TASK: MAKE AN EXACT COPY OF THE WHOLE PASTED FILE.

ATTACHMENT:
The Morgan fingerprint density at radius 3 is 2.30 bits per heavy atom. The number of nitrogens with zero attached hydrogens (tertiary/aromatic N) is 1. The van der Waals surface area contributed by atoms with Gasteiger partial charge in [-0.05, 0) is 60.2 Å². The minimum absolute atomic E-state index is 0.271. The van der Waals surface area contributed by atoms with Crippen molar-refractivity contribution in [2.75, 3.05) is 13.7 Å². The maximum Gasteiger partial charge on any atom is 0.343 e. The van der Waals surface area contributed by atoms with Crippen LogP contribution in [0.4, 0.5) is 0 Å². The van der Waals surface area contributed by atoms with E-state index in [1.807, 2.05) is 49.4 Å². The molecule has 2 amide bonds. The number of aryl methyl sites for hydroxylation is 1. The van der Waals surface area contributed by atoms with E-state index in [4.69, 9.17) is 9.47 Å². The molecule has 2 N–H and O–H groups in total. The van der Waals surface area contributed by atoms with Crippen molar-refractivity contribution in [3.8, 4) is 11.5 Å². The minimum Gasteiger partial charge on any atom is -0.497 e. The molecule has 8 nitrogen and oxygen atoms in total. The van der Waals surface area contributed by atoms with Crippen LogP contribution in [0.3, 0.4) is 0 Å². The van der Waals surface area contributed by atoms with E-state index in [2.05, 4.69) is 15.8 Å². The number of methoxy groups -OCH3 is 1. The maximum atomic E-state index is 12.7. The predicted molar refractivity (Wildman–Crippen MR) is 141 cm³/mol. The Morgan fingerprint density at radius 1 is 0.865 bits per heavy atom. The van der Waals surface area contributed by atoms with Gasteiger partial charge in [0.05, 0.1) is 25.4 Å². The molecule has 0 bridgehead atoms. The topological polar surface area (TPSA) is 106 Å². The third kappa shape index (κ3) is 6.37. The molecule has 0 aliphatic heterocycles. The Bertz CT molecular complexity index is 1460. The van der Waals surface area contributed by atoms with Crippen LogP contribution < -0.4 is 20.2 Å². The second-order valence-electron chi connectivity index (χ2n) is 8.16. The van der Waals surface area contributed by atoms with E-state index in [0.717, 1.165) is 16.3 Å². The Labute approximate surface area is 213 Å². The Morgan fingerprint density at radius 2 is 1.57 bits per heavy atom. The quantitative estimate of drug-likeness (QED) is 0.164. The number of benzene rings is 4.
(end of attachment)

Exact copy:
The Morgan fingerprint density at radius 3 is 2.30 bits per heavy atom. The number of nitrogens with zero attached hydrogens (tertiary/aromatic N) is 1. The van der Waals surface area contributed by atoms with Gasteiger partial charge in [-0.05, 0) is 60.2 Å². The minimum absolute atomic E-state index is 0.271. The van der Waals surface area contributed by atoms with Crippen molar-refractivity contribution in [2.75, 3.05) is 13.7 Å². The maximum Gasteiger partial charge on any atom is 0.343 e. The van der Waals surface area contributed by atoms with Crippen LogP contribution in [0.4, 0.5) is 0 Å². The van der Waals surface area contributed by atoms with E-state index in [1.807, 2.05) is 49.4 Å². The molecule has 2 amide bonds. The number of aryl methyl sites for hydroxylation is 1. The van der Waals surface area contributed by atoms with E-state index in [4.69, 9.17) is 9.47 Å². The molecule has 2 N–H and O–H groups in total. The van der Waals surface area contributed by atoms with Crippen molar-refractivity contribution in [3.8, 4) is 11.5 Å². The minimum Gasteiger partial charge on any atom is -0.497 e. The molecule has 8 nitrogen and oxygen atoms in total. The van der Waals surface area contributed by atoms with Crippen LogP contribution in [0.3, 0.4) is 0 Å². The van der Waals surface area contributed by atoms with E-state index in [2.05, 4.69) is 15.8 Å². The number of methoxy groups -OCH3 is 1. The maximum atomic E-state index is 12.7. The predicted molar refractivity (Wildman–Crippen MR) is 141 cm³/mol. The Morgan fingerprint density at radius 1 is 0.865 bits per heavy atom. The van der Waals surface area contributed by atoms with Gasteiger partial charge in [0.05, 0.1) is 25.4 Å². The molecule has 0 bridgehead atoms. The topological polar surface area (TPSA) is 106 Å². The third kappa shape index (κ3) is 6.37. The molecule has 0 aliphatic heterocycles. The Bertz CT molecular complexity index is 1460. The van der Waals surface area contributed by atoms with Crippen LogP contribution < -0.4 is 20.2 Å². The second-order valence-electron chi connectivity index (χ2n) is 8.16. The van der Waals surface area contributed by atoms with E-state index in [0.717, 1.165) is 16.3 Å². The Labute approximate surface area is 213 Å². The Morgan fingerprint density at radius 2 is 1.57 bits per heavy atom. The quantitative estimate of drug-likeness (QED) is 0.164. The number of benzene rings is 4.